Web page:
The debate whether to pay college athletes or not is one that’s often discussed. We may be heading in that direction. According to the latest report from the Associated Press, The NCAA is moving closer to allowing Division I athletes to earn money from endorsements and sponsorship deals they can strike on their own as early as next year.
Ralph Russo of the AP reports the recommended rule changes would clear the way for athletes to earn money from their names, images and likeness are being reviewed by college sports administrators this week before being sent to the NCAA Board of Governors, which meets Monday and Tuesday.
A source told 247Sports’ director of basketball recruiting Evan Daniels, “They can be a promoter, run a clinic, they’ll be able to do anything they want.”
The source went on to add, “I think it’s going to happen and will be a game changer.”
Russo goes on to list some parameters of what the deal would include:
The recommendations are expected to form the foundation for legislation the NCAA hopes to pass next January so it can take effect in 2021. Changes could still be made before January.
No school-branded apparel or material could be used by athletes in their personal endorsement deals, according to the recommendations reviewed by the person who spoke to the AP. Athletes would be required to disclose financial terms of contracts to their athletic departments, along with their relationships with any individuals involved.
Athletes would be allowed to enter into agreements with individuals deemed to be school boosters, the person said.
The NCAA would create a mechanism to evaluate potential deals for fair market value and spot possible corruption. An athlete could compromise their eligibility for failing to disclose details of a financial agreement or relationship, the person said.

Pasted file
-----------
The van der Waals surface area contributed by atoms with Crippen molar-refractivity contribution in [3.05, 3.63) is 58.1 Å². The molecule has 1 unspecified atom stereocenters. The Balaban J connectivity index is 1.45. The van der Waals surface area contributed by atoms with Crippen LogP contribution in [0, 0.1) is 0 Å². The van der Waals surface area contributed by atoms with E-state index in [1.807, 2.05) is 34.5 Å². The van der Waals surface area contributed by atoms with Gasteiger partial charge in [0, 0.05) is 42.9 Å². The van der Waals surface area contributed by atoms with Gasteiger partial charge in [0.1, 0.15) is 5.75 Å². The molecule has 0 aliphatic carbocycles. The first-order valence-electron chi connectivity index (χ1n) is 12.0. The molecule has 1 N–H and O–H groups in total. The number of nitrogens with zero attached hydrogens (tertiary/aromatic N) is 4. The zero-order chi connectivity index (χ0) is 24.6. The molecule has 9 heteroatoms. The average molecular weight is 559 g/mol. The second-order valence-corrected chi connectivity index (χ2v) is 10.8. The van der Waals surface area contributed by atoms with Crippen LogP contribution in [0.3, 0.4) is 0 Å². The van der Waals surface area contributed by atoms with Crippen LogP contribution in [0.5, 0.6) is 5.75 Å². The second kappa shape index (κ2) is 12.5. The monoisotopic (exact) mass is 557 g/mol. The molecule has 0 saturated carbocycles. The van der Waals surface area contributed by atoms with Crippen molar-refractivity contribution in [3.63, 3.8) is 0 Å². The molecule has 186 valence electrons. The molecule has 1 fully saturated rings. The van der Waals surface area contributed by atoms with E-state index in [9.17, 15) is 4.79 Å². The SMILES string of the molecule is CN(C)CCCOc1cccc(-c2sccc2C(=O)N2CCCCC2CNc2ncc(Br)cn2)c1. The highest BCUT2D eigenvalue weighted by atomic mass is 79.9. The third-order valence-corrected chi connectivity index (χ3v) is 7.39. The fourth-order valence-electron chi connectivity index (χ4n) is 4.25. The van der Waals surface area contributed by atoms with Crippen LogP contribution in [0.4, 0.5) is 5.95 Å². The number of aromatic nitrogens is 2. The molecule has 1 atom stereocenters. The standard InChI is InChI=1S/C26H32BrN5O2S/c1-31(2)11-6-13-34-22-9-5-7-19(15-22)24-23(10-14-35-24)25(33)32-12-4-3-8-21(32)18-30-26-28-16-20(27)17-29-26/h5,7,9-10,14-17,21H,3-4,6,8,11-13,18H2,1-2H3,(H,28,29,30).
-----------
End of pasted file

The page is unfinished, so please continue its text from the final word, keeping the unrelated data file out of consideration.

The recommendations also call for allowing athletes to sign autographs for money, sell their memorabilia, and be paid for personal appearances and working as an instructor in their sport.
Back in October, the NCAA’s Board of Governors voted to allow each separate division to make its own new policies on image and likeness for its student-athletes. In a rather aggressive timeline, the NCAA hoped for these policies to be in place by January of 2021 at the absolute latest. That deadline may now be in jeopardy.
According to Jon Rothstein of CBS Sports, the NCAA was considering putting off talks about changing image and likeness policies because of the extenuating circumstances surrounding the coronavirus.
Back when the vote was officially announced last fall, NCAA president Mark Emmert said that it was about creating more opportunities for student-athletes. At the same time, Emmert was concerned about striking the balance between athletes getting what their worth and fairness across college athletics.
“As a national governing body, the NCAA is uniquely positioned to modify its rules to ensure fairness and a level playing field for student-athletes,” Emmert said.
“The board’s action today creates a path to enhance opportunities for student-athletes while ensuring they compete against students and not professionals.”
“We must embrace change to provide the best possible experience for college athletes,” said Michael V. Drake, chairman of the board and Ohio State president, via release.
“Additional flexibility in this area can and must continue to support college sports as a part of higher education. This modernization for the future is a natural extension of the numerous steps NCAA members have taken in recent years to improve support for student-athletes, including full cost of attendance and guaranteed scholarships.”Ohio State president Michael V.
Drake emphasized that allowing athletes to benefit from their image and likeness is part of the future of college athletics. The NCAA needs to take a look into improving the experience of all the athletes that participate in its numerous sports.